What kind of career is plausible for Elvis in this timeline? Well, the one that isn’t plausible is one that a lot of people who only like Elvis’ 50s stuff fantasise about — Elvis is reinvigorated by punk, starts making simple rock records again, covers “Love Will Tear Us Apart” (for some reason *everyone* thinks Elvis would have covered Joy Division). This is a fundamental misreading of the kind of artist — and the kind of man — Elvis was. For the same reason, I don’t see him going the Rick Rubin route. Elvis was someone who was fundamentally not concerned with the kind of credibility someone like Rubin offers.
So here’s what happens. Elvis completely ignores punk and post-punk — he simply doesn’t get it. When Elvis Costello has a couple of hits, he makes some disparaging, insulting, remarks to the press about people stealing his name, but that’s about it. Instead, he makes a terrible disco album, probably produced and written by Barry Gibb. It flops horribly. During the early 80s rockabilly revival, there’s an abortive attempt to record something with Dave Edmunds producing, but it gets nowhere, as Elvis gets frustrated and says “I thought you were meant to be the new hot thing, but you’re just doing the same shit I was doing thirty years ago, boy.” — a single is released, but the planned album is on hold.
And his career doesn’t recover for several years, especially after his endorsement of Reagan for President turns the music press even more firmly against him. It doesn’t recover, in fact, until Live Aid.
Elvis was hesitant about doing Live Aid at all — it wasn’t his audience, and because of the fifteen-minute turnaround time he wouldn’t be able to use his full band, as there was simply not enough time to get them set up on the stage. However, Bob Geldof pressured him, and pointed out that he would literally be the only major star they didn’t have, and what that would do for his reputation.
So it was eventually agreed that to make it special, he’d get his old bandmates Scotty Moore and DJ Fontana together for the first time since 1968, with Jerry Scheff subbing for the late Bill Black on bass. They would do one song, just one, but that should be enough. They went on stage, horribly underrehearsed, and did a terrible version of “Hound Dog”. The audience applauded, but more out of embarrassment than anything else.
And something clicked inside Elvis’ brain. He wasn’t used to having to actually win an audience over. But he’d show them.
“I got time for one more, don’t I?”
The band looked confused.
“Oh, don’t worry fellas. I won’t be needing you.”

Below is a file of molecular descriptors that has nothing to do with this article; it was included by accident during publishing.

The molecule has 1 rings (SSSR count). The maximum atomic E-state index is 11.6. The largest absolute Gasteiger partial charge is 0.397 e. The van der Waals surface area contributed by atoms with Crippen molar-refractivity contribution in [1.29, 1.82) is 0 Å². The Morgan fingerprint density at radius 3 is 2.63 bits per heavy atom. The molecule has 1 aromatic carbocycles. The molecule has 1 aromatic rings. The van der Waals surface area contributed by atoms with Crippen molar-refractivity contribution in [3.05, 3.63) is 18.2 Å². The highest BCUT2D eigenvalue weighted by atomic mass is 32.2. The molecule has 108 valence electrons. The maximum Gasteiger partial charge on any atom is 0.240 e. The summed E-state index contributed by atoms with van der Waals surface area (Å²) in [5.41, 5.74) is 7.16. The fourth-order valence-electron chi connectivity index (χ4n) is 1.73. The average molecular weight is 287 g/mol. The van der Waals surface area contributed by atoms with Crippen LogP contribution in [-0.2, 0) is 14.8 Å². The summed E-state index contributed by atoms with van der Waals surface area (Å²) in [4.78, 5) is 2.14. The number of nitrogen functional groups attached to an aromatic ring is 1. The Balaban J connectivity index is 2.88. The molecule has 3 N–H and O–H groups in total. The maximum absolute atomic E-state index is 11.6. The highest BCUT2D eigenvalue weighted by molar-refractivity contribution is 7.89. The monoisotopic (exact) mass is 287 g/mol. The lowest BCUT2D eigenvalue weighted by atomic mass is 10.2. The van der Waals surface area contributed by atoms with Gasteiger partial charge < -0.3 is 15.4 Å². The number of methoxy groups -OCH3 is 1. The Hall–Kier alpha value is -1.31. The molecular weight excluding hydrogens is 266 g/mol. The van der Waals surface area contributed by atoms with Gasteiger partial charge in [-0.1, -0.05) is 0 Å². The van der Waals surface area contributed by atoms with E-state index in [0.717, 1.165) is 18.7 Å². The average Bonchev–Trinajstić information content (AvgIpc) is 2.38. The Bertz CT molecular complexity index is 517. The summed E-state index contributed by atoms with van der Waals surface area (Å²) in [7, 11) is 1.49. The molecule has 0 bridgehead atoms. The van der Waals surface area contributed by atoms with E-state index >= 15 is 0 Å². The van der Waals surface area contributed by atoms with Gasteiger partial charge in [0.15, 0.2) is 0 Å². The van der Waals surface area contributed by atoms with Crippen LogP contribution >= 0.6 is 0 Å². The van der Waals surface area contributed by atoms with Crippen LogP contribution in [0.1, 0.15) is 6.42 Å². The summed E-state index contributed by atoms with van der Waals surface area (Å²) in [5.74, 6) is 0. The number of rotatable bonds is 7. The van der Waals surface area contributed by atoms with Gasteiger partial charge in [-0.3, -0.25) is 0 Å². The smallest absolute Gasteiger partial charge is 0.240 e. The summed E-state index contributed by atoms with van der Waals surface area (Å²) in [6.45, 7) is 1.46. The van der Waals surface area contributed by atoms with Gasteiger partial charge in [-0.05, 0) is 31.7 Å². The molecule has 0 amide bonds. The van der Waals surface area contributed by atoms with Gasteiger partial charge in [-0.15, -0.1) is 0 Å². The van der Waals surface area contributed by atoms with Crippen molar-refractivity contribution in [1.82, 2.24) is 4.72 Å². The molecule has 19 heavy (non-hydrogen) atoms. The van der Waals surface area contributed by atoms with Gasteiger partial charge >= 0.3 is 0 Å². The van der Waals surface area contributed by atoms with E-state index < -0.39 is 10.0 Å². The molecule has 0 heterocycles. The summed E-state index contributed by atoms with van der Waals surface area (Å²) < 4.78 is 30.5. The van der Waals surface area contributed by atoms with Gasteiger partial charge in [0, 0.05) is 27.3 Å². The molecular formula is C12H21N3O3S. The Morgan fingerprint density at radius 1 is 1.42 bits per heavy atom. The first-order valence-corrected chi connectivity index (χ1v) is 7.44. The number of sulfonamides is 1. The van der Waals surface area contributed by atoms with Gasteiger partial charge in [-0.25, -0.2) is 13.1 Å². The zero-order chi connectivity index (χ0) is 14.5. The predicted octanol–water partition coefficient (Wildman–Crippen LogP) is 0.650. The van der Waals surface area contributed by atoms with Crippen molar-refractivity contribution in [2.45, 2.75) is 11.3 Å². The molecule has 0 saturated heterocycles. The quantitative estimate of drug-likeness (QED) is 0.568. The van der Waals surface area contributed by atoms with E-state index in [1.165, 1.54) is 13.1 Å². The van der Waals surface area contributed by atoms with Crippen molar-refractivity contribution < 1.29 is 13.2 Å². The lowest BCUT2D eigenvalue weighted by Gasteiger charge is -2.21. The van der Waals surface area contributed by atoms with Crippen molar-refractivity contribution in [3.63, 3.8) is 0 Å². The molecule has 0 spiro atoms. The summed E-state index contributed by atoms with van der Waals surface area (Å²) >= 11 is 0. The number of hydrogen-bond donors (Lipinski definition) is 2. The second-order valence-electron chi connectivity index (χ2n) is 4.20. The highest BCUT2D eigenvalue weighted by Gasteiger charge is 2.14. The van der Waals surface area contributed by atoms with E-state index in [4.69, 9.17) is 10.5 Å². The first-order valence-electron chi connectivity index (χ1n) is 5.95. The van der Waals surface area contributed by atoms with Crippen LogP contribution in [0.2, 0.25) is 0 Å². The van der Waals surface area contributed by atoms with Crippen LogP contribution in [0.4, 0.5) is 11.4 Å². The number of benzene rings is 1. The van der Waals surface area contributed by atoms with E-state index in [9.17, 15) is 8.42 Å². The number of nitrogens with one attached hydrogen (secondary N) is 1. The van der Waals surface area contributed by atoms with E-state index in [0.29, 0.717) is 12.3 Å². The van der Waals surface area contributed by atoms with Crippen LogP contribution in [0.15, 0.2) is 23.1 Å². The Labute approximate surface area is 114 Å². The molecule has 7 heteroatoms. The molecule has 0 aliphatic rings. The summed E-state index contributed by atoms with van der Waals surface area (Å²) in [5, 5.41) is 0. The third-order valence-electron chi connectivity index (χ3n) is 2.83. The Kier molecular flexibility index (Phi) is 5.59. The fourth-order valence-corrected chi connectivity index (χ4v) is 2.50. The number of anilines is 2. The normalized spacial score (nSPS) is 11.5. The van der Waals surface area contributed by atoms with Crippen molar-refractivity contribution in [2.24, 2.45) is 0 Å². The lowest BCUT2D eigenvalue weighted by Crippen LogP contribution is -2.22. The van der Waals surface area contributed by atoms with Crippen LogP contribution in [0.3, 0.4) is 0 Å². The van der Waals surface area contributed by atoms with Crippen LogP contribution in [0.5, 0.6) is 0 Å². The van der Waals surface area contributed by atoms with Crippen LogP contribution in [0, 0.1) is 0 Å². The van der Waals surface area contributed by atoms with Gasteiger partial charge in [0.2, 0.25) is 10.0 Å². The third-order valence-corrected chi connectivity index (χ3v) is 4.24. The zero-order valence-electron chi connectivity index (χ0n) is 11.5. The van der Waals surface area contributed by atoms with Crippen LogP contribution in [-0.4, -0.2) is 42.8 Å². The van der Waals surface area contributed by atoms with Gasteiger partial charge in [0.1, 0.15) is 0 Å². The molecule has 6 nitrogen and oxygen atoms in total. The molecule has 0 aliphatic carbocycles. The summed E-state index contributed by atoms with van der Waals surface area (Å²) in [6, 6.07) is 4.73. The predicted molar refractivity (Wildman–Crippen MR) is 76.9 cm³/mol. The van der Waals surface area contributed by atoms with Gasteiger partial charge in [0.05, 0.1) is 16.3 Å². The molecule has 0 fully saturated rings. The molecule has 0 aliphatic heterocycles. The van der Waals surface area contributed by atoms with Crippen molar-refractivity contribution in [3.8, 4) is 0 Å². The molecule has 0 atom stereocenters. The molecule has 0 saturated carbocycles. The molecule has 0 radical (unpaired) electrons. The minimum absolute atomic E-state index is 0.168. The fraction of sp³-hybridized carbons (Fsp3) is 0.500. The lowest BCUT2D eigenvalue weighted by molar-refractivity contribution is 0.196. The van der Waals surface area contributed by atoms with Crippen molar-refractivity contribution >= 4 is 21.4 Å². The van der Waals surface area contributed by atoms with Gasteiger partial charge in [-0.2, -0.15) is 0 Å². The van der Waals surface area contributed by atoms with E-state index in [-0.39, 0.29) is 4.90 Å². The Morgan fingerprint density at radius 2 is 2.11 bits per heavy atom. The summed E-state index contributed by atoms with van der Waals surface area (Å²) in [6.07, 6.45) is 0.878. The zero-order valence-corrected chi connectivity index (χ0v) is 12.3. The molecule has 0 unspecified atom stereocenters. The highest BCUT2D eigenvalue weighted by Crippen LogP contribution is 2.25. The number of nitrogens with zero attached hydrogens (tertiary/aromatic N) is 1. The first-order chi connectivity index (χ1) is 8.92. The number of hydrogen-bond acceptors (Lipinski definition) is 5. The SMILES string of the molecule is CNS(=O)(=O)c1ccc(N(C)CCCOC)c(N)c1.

Elvis took off his guitar, and walked to the front of the stage, and completely alone, sang an a capella version of “How Great Thou Art”. That moment, endlessly shown in clips shows over subsequent decades, started the revival of Elvis’ career.
A TV special, “Elvis 86”, featuring guests Bruce Springsteen, Neil Young, Belinda Carlisle, and Mark Knopfler, was a success, and was quickly followed by a comeback album — Elvis’ first album of new material in five years. Produced by Jeff Lynne, and with songs contributed by Lynne, Tom Petty, Paul McCartney, and others, it was widely regarded at the time as the first truly satisfying album he had ever released, although its reputation is now slightly lower than it was at the time.
It went to number one, as did the 1989 follow-up. That follow-up had a number of problems, not least Presley and Lynne falling out half-way through, with Mitchell Froom taking over the production role for the last five songs. But one song from the Lynne sessions — a Lynne/Petty co-write, “I Won’t Back Down” — returned Presley to the top of the charts.
After that, of course, came the classic Unplugged special and album. The early and mid nineties, though, saw a creative nadir for Presley, with short-lived collaborations with Mutt Lange, Jim Steinman, Diane Warren, and other purveyors of big ballads for film soundtracks. Many of these records were hits, and his duet with Celine Dion on “The Power of Love” is largely considered responsible for bringing her to the attention of Anglophone listeners, but really there’s very little of worth here. By the time he was sixty, the King was still regularly charting, but was creatively bankrupt.
Salvation came in the form of Don Was, who produced the Grammy-winning duets album The King and Them, featuring Elvis duetting on new versions of his hits with such then-popular singers as k.d. lang, Michael Stipe, Bono, and Alanis Morrissette. While in retrospect the album is fairly weak, and sold mostly as a novelty album, it made Elvis seem briefly hip again, for the last time.
In the last decade of his life, before his death in 2005 aged seventy, Elvis concentrated on making albums of cover versions. His record of Hank Williams covers, including a posthumous duet on “I’m So Lonesome I Could Cry” which was a minor country hit, was the first of several themed albums, including an album of covers of the R&B songs he had loved as a youth and three volumes of interpretations of the great American songbook.
So anyway… that’s the closest thing I can come up with to a way in which Elvis — a deeply inconsistent and frustrating artist, but one who was capable of greatness — would have had something close to an artistically reasonable career in the decades after 1977. It’s not what my fantasy Elvis career would be, but it *is* probably the best possible path through the kinds of choices the real man was likely to have made. I could go into more detail — about his occasional recurring guest role on Star Trek: The Next Generation, about his point-missing cover version of a Monty Python song, about his contribution to U2’s Rattle and Hum — but that’s the broad-strokes outline. With most of those albums, if we actually had them, we’d still be complaining about the problems, and about the frustration of listening to them knowing that he could have done so much more with his natural talent. If it was otherwise, it wouldn’t really be Elvis.